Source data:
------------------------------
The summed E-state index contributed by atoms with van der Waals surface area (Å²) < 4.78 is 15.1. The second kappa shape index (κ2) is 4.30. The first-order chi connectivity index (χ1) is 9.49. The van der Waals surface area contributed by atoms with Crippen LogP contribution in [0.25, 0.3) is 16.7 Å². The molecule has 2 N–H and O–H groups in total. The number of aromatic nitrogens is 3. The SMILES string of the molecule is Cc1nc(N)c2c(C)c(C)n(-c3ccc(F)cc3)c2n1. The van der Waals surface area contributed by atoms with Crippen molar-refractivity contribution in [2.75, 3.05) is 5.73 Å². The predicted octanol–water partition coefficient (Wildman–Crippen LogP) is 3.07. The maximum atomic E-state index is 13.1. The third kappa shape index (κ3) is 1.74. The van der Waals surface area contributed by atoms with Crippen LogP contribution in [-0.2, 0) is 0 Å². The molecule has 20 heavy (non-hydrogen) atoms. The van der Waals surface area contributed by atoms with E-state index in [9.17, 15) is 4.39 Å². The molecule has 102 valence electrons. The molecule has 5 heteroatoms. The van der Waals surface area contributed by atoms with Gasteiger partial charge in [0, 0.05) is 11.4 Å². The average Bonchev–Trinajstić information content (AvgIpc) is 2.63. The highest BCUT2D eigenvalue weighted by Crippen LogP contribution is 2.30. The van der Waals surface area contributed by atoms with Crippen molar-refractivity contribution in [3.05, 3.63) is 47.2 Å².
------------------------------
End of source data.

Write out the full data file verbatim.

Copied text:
The summed E-state index contributed by atoms with van der Waals surface area (Å²) < 4.78 is 15.1. The second kappa shape index (κ2) is 4.30. The first-order chi connectivity index (χ1) is 9.49. The van der Waals surface area contributed by atoms with Crippen LogP contribution in [0.25, 0.3) is 16.7 Å². The molecule has 2 N–H and O–H groups in total. The number of aromatic nitrogens is 3. The SMILES string of the molecule is Cc1nc(N)c2c(C)c(C)n(-c3ccc(F)cc3)c2n1. The van der Waals surface area contributed by atoms with Crippen molar-refractivity contribution in [2.75, 3.05) is 5.73 Å². The predicted octanol–water partition coefficient (Wildman–Crippen LogP) is 3.07. The maximum atomic E-state index is 13.1. The third kappa shape index (κ3) is 1.74. The van der Waals surface area contributed by atoms with Crippen LogP contribution in [-0.2, 0) is 0 Å². The molecule has 20 heavy (non-hydrogen) atoms. The van der Waals surface area contributed by atoms with E-state index in [9.17, 15) is 4.39 Å². The molecule has 102 valence electrons. The molecule has 5 heteroatoms. The van der Waals surface area contributed by atoms with Gasteiger partial charge in [0, 0.05) is 11.4 Å². The average Bonchev–Trinajstić information content (AvgIpc) is 2.63. The highest BCUT2D eigenvalue weighted by Crippen LogP contribution is 2.30. The van der Waals surface area contributed by atoms with Crippen molar-refractivity contribution in [3.05, 3.63) is 47.2 Å².